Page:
Here’s where we start to descend into irrational tripe disguised as righteous dogma. It is important to take note (because this will be a HUGE factor later on in this post) that Watson isn’t complaining about feeling threatened in an elevator late at night, here. Her complaint is her feeling of being objectified. Oh, and it just happened to happen on an elevator.

This is a classic shaming tactic, used in an unforgivable condescending tone from someone who calls herself a “free thinker.” Basically, she’s saying, if you don’t believe that I was objectified, you’re a misogynist. If you’re a young woman who questions if I was objectified, you can’t help it, you’re just parroting “ancient anti-woman rhetoric.” You’re a victim of the patriarchy, you poor young thing. But it’s OK. I’m here to help you through this.

This is offensive to the point of stupidity, and nobody should ever accept being talked to in that tone.

So, this is where Watson loses me. Her original post was flawed, but fine, as things go. She felt uncomfortable, she expressed that (in a poor way), and as a “free thinker” she should by definition be open to criticism without resorting to vile behavior.

Ah, but it gets so much better.

After several people took Watson to task for her boorish behavior at the CFI conference, P.Z. Meyers waded into the swamp with a classic bait-and-switch tactic.

You’ll have to read it for yourself, because it is rather long, but here’s a paraphrase: That guy in the elevator was a complete and total creep. Men and women are equals, but they really aren’t equals, so men should know better than to ever talk to them in any way that they might find creepy or make them uncomfortable. Don’t ever approach them about sex, because that’s inappropriate and it’s “unwanted pressure.” Also, all men see women as “lower status” creatures, but they’re totally equal, and stuff. Oh, and yeah, that guy was a total creep and probably a rapist. But I don’t want to talk about that, so I’ll get to my point.

He insisted that how Watson conducted herself at the CFI conference was defensible and not passive aggressive. He likes it when people “name names.”

Which is fine. I get it. Debate should be open and free, especially among those who call themselves “free thinkers.” (See how I keep harping on that point?)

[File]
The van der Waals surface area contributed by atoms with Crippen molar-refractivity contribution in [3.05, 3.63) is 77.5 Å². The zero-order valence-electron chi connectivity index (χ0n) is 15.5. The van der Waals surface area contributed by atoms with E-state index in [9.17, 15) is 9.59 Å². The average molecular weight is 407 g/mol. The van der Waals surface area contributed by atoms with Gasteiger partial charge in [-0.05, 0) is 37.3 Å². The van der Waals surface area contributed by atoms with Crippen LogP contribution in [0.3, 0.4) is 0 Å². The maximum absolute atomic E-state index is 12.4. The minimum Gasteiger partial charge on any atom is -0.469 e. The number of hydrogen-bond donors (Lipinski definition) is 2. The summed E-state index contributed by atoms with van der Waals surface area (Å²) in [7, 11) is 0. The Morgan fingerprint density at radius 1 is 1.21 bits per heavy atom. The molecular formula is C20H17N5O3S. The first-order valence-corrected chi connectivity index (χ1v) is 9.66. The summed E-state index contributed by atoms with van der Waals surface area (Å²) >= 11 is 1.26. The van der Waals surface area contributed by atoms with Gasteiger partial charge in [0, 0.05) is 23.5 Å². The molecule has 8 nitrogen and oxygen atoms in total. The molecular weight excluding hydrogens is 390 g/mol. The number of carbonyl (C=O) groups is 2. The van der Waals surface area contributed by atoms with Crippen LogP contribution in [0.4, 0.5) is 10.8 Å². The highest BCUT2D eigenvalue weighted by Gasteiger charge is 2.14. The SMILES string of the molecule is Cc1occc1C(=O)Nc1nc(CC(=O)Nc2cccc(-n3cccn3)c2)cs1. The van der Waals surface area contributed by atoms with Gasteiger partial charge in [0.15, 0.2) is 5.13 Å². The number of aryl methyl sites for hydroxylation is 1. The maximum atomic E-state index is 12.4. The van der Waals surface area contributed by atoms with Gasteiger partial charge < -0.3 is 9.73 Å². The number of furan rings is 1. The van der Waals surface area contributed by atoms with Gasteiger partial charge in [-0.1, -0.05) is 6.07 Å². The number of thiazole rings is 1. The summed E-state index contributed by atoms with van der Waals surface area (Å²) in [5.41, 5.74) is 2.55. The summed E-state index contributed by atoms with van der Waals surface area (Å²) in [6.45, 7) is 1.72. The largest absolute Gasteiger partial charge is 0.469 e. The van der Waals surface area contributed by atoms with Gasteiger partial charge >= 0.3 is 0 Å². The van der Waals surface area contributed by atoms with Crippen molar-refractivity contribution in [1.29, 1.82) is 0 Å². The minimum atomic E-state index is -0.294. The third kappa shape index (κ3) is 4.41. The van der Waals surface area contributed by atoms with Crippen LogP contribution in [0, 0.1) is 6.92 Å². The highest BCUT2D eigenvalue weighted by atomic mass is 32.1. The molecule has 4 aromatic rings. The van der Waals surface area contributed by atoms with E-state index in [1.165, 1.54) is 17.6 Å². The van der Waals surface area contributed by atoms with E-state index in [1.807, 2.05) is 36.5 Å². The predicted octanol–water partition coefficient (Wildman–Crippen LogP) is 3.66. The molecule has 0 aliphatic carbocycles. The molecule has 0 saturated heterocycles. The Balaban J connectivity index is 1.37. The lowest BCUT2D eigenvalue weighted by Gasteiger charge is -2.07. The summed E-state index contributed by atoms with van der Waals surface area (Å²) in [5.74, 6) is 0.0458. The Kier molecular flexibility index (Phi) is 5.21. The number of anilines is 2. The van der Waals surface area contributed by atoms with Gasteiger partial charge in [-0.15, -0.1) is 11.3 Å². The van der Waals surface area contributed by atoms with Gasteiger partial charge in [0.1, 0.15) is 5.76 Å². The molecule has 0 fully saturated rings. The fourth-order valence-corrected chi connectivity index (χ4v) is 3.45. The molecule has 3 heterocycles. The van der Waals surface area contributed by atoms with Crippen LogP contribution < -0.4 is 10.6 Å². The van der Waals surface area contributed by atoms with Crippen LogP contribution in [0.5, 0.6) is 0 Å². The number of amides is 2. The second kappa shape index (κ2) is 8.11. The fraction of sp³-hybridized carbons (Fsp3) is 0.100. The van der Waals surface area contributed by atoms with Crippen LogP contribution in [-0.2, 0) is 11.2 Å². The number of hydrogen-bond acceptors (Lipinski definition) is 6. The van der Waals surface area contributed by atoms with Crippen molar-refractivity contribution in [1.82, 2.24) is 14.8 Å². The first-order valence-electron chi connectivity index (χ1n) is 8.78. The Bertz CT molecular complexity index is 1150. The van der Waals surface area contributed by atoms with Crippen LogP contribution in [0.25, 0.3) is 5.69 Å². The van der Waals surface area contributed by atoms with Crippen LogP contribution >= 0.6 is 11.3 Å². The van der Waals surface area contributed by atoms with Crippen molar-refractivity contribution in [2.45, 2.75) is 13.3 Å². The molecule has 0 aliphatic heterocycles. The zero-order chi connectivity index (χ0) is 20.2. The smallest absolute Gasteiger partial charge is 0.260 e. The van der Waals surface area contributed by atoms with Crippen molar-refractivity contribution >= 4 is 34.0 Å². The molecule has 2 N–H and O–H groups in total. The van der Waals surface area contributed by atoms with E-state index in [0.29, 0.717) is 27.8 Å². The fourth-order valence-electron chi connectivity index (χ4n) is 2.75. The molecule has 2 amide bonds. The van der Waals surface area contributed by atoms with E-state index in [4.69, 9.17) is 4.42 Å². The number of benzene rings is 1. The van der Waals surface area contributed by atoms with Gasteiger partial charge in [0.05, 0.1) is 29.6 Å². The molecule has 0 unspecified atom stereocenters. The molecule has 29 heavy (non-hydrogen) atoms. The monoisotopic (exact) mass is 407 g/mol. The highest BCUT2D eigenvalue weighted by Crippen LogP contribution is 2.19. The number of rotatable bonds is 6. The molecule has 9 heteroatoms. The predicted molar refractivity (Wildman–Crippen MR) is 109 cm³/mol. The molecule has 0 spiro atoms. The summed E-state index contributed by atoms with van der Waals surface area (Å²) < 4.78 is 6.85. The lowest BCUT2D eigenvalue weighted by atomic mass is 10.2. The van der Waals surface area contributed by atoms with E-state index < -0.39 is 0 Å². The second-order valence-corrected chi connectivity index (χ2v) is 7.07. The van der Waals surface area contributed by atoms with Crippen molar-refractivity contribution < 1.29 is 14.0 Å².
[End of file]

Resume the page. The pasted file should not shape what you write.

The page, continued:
Here’s what he says:

As Watson says, she loathes passive-aggressive behavior. So do I, and this is a fine example of it. Name names, always name names, and always do your best to be specific. It is right and proper as good skeptics to confront and provoke and challenge, and you have to be direct about it. Would it have been better if Rebecca had talked vaguely about broad-stroke disagreements, fuzzily mentioning some unnamed persons with some unrecognizably blurred wording of disagreement, and then taken that blank-faced effigy to task? I don’t think so. It also would have been a tactic to blunt subsequent rebuttals.

But that’s not the point, here.

The point is, Watson used her time on a panel addressing the Religious Right’s War on Women to publicly call out a member of the audience who wrote on a blog something about her with which she happened to disagree. Name names? Well, sure. Get on your video blog and respond that way. Don’t waste everyone else’s time talking about something you weren’t invited to talk about, while at the same time tying a woman’s valid criticism (as unintentionally as it may have been) to right-wing bigotry. And certainly don’t do it in a way where she can’t respond. On top of that, don’t make lame excuses later that she could have used the Q&A session afterward to state her claim, especially when you yourself have stated in the past that you don’t appreciate people who use up Q&A sessions as a way to facilitate a debate.

As I said before … very boorish behavior.

P.Z. Myers misses this point, completely:

And now, of course, Watson is getting all this heat because she was willing to stand and deliver the goods. Disagree with her all you want, but apparently, you’re not supposed to be confronted over your differences, ever. You can name Rebecca Watson as a villain, but she can’t take you to task over your characterization. When did skepticism become a one way street?

Stupid and lazy thinking. Watson was free to name names and respond all she wanted, on her own time and on her own dime. That this escapes Myers is nothing but a mystery to me.

This is right about where Richard Dawkins comes into the picture.

In the comment section of Meyers’s blog, Dawkins wrote:

Dear Muslima

Stop whining, will you. Yes, yes, I know you had your genitals mutilated with a razor blade, and . . . yawn . . . don’t tell me yet again, I know you aren't allowed to drive a car, and you can’t leave the house without a male relative, and your husband is allowed to beat you, and you’ll be stoned to death if you commit adultery. But stop whining, will you. Think of the suffering your poor American sisters have to put up with.

Only this week I heard of one, she calls herself Skep“chick”, and do you know what happened to her? A man in a hotel elevator invited her back to his room for coffee. I am not exaggerating. He really did. He invited her back to his room for coffee. Of course she said no, and of course he didn’t lay a finger on her, but even so . . .

And you, Muslima, think you have misogyny to complain about! For goodness sake grow up, or at least grow a thicker skin.


This is when everyone starts to go ape-shit crazy, of course. But I think there’s a great deal of astuteness in this statement. It has always really bothered me, for example, that western feminists seem to turn a completely blind eye to horrific, barbaric, and downright evil conditions that the majority of women live under in underdeveloped or developing countries.

Forced abortions in China. Women stoned in Iran. Girls suffering acid attacks for daring to go to school in Afghanistan, zero reproductive rights, forced to wear identity-stripping and soul-crushing clothing, rampant rape and genital mutilation, etc., etc., etc.